Thankfully, the game’s battle system provides quite a bit of fun, despite the fact that it’s pretty simple compared to other action-RPGs. You split your attacks between heavy (which can break an opponent’s guard), normal, and magic. Although things can get hairy when you’re up against harder enemies during the early hours of the game, a little bit of old-fashioned grinding can take care of that problem. Spending time in the game’s optional dungeons (called grimoires) will help beef up your characters, allowing you to take down even the toughest bosses with little to no effort. And if you do find yourself up against a formidable foe, Yuma can transform into the Shining Dragon and help turn the tide in your favor. Should you need further assistance, your allies can harness the so-called B.A.N.D. system, which involves them using their respective instruments to play a tune that will provide everyone in your party with buffs and power-ups. It’s not a very involved system — stringing together simple combos requires nothing more than mashing the attack button — but it gets the job done. That said, I did experience some massive framerate drops when spells popped off at once, but it’s nothing game-breaking. Otherwise, fights are smooth and satisfying.
To gain ingredients and power-ups for your weaponry (you’ll have the same weapon for the duration of the game, though you can change up its capabilities with different tunings and aspects), you can undertake different quests from the citizens of Marga. However, these missions fit snugly into two different categories: fetch and kill. Some residents want you to collect items, while others request that you destroy a certain number of monsters. Again, it’s nothing JRPG fanatics haven’t seen before in a wide variety of different settings. A lot of these missions will respawn, giving you numerous opportunities to collect much-needed ingredients or XP to help your characters during the more involved story quests. About halfway through my playthrough, I gave up on most of these side missions and focused exclusively on the grimoires since they tend to offer rarer ingredients and items, as opposed to those you can find during your journeys through the world.
One of the biggest issues I had with Shining Resonance Refrain was the game’s map system. The overworld map is next to useless, and in order to find your way from one point to the next, you’ll need to use the mini-map while referencing where you are in the kingdom. At first, it’s maddening; getting used to jumping from one map to the next just to find the next quest inspires frustration, especially when you’re getting to know the lay of the land. Before long, however, it becomes second nature, but that doesn’t mean the system works. Far from it. There’s also a lack of fast-travel points, which becomes problematic when the quests take places farther and farther from Marga. Those of us who have to budget our time wouldn’t mind fast-traveling to a point that’s, say, halfway between the hub town and waypoint, instead of having to trek through the same regions over and over again to get there. Since camps and sprinkled around the map, why not allow players to jump to them? You can buy Marga stones to travel safely and quickly back home, so why make fast-travel stones for one of the nearby camps?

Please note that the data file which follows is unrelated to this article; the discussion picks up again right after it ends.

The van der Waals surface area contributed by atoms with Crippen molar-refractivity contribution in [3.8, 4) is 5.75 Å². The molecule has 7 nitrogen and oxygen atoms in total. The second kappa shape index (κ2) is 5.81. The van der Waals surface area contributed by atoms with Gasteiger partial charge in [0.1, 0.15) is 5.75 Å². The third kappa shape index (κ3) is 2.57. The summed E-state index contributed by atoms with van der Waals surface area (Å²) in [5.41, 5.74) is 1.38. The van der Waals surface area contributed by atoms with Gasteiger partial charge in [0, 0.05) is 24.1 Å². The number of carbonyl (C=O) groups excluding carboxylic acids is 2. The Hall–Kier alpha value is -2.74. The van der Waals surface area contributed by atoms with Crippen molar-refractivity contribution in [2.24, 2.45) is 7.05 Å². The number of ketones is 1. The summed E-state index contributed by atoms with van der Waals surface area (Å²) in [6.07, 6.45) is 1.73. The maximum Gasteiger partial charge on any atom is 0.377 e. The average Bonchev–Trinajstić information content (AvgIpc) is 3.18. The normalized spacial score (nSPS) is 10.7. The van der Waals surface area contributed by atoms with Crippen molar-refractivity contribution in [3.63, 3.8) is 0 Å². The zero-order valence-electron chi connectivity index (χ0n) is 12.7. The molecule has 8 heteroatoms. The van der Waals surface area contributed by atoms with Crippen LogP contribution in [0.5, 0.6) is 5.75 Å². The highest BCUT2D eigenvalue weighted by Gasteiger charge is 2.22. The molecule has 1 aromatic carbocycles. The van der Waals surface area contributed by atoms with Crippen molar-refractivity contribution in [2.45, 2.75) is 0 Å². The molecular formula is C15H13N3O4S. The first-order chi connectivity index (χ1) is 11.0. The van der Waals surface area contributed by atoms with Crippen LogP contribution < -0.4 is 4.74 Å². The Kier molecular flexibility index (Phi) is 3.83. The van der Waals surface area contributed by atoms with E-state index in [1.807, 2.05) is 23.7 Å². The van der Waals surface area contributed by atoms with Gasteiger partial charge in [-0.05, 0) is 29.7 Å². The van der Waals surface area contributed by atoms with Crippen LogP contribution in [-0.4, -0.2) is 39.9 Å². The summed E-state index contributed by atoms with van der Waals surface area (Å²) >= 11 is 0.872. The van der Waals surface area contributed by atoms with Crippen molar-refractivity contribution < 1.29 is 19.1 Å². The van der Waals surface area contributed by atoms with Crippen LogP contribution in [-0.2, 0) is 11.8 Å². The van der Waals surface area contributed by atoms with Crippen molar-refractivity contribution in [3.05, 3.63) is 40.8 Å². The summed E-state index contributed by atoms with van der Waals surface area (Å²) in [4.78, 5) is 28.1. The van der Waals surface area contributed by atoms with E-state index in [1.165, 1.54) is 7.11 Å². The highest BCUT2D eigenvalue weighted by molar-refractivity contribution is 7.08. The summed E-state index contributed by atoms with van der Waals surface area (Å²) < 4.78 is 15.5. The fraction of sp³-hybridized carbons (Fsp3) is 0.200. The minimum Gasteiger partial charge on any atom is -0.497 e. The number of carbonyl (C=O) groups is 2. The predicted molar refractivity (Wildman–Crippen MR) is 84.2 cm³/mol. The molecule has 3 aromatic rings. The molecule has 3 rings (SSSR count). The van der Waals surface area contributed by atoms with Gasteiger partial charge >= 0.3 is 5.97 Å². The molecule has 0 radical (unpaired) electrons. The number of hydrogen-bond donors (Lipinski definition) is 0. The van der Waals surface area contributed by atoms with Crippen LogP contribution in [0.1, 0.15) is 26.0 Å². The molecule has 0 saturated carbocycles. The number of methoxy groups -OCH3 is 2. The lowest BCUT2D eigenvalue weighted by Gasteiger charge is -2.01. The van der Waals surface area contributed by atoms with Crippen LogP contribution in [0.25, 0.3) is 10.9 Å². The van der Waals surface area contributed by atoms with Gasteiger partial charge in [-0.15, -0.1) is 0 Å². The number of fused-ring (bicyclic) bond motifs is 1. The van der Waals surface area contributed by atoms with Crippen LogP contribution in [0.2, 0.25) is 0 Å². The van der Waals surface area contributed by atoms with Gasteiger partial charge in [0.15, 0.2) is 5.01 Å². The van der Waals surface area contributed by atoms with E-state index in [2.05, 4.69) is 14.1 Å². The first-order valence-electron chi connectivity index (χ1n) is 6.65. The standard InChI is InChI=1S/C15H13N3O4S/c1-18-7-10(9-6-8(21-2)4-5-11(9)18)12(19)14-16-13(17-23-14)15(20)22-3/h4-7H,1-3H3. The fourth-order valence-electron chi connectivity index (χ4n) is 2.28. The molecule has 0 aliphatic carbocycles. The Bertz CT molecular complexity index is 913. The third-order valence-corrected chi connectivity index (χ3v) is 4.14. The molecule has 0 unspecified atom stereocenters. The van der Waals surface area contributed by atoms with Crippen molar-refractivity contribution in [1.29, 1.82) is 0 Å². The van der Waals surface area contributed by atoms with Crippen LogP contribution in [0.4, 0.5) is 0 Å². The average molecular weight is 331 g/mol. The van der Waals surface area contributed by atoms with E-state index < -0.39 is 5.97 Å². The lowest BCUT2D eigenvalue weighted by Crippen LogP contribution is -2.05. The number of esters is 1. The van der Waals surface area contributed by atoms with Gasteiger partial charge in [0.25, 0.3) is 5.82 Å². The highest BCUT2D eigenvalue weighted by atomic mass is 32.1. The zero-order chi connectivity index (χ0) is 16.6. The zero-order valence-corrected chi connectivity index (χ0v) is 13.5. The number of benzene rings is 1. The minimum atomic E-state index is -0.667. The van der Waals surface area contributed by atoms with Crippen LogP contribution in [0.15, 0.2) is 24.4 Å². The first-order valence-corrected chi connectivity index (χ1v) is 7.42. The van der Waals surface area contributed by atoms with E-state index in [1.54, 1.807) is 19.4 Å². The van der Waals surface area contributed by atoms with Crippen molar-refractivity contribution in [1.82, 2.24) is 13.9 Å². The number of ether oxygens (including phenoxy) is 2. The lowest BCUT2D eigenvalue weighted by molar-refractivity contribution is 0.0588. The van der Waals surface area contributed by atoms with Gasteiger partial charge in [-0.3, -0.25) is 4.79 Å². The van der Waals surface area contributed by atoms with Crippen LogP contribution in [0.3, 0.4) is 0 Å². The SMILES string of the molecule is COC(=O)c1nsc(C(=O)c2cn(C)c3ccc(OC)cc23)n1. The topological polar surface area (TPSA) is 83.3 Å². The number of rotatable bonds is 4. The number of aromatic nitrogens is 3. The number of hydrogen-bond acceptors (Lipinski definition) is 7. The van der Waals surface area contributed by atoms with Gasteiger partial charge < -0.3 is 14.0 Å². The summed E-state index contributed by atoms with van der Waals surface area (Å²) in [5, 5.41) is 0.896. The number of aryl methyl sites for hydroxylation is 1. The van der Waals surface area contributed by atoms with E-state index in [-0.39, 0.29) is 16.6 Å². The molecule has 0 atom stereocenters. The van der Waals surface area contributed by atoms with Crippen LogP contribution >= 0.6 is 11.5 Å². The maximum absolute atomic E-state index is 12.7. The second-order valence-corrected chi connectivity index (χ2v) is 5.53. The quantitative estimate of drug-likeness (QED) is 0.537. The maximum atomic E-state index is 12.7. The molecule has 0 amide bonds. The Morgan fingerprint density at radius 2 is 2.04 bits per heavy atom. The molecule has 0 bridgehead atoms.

However, perhaps the most awkward and randomly included aspect of the game is its dating system. I’m not entirely sure why the developers chose to incorporate this into the game, as it really brings nothing to the table — except for tons of moderately interesting conversations where both parties end up embarrassed or indescribably nervous. Outside of some rudimentary dialogue choices, which rarely seem to matter in the long run, the “dates” consist of walking to points on the map and reading. And then when you’re done reading, you’ll read some more. I don’t have a problem consuming massive amounts of text — you’re talking to a guy who grew up playing Infocom adventure games — but when I’m dealing with anticlimactic and boring stories, it begins to feel like a massive chore. I ended up spending most of my time getting to know Sonia, and not because her ample cleavage protruded strangely from her armor. No, she seemed to have the most interesting backstory of the lot, and her conversations had more substance than the others. Thankfully, unless you want to add traits to the game’s relationship-oriented Bond Diagram, feel free to skip these dates if you just want to battle monsters and dragons.
It might seem as though I’ve unfairly kicked sand at Shining Resonance Refrain. Despite the number of problems and unnecessary systems included in the game, I did enjoy helping Yuma and the gang battle Excella and the collection of goons at the Sanguine Church. And even though I’ve worked my way through the story, I still have an entirely different mode to play that allows me to add different characters to my party. Although the built-in dating sim and the optional conversations add some backstory to the characters and their plight, you can easily skip these moments if you don’t feel like wasting your evening with text that doesn’t build to anything substantial. Shining Resonance Refrain’s return to the West after a decade isn’t the groundbreaking achievement that fans deserve, but it still provides plenty of fun and adventure for action-RPG fans who need another fix before the next big JRPG title comes along.
This review is based on the PlayStation 4 version of the game. A copy was provided by Sega.